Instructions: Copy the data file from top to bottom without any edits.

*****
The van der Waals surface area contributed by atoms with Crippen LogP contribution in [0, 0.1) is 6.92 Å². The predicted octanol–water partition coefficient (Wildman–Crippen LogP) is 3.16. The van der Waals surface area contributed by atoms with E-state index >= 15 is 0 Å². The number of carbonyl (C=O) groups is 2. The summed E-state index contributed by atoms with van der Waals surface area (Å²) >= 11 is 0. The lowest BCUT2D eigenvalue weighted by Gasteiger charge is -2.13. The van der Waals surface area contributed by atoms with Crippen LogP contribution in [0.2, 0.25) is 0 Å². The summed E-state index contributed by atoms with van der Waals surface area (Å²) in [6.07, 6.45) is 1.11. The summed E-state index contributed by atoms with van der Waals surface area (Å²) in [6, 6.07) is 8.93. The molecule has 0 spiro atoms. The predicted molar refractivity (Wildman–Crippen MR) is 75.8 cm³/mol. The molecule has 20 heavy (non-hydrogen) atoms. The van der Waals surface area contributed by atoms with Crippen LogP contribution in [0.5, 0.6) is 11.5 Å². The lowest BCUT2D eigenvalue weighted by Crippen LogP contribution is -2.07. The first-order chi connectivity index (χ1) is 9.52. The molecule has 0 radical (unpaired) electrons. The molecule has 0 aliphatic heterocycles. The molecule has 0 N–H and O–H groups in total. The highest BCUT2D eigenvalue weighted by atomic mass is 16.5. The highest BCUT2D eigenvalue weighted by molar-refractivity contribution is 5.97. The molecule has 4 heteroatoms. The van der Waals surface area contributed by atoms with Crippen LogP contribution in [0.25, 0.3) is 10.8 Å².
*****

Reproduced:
The van der Waals surface area contributed by atoms with Crippen LogP contribution in [0, 0.1) is 6.92 Å². The predicted octanol–water partition coefficient (Wildman–Crippen LogP) is 3.16. The van der Waals surface area contributed by atoms with E-state index >= 15 is 0 Å². The number of carbonyl (C=O) groups is 2. The summed E-state index contributed by atoms with van der Waals surface area (Å²) >= 11 is 0. The lowest BCUT2D eigenvalue weighted by Gasteiger charge is -2.13. The van der Waals surface area contributed by atoms with Crippen LogP contribution in [0.2, 0.25) is 0 Å². The summed E-state index contributed by atoms with van der Waals surface area (Å²) in [6.07, 6.45) is 1.11. The summed E-state index contributed by atoms with van der Waals surface area (Å²) in [6, 6.07) is 8.93. The molecule has 0 spiro atoms. The predicted molar refractivity (Wildman–Crippen MR) is 75.8 cm³/mol. The molecule has 20 heavy (non-hydrogen) atoms. The van der Waals surface area contributed by atoms with Crippen LogP contribution in [0.5, 0.6) is 11.5 Å². The lowest BCUT2D eigenvalue weighted by Crippen LogP contribution is -2.07. The first-order chi connectivity index (χ1) is 9.52. The molecule has 0 radical (unpaired) electrons. The molecule has 0 aliphatic heterocycles. The molecule has 0 N–H and O–H groups in total. The highest BCUT2D eigenvalue weighted by atomic mass is 16.5. The highest BCUT2D eigenvalue weighted by molar-refractivity contribution is 5.97. The molecule has 4 heteroatoms. The van der Waals surface area contributed by atoms with Crippen LogP contribution in [0.25, 0.3) is 10.8 Å².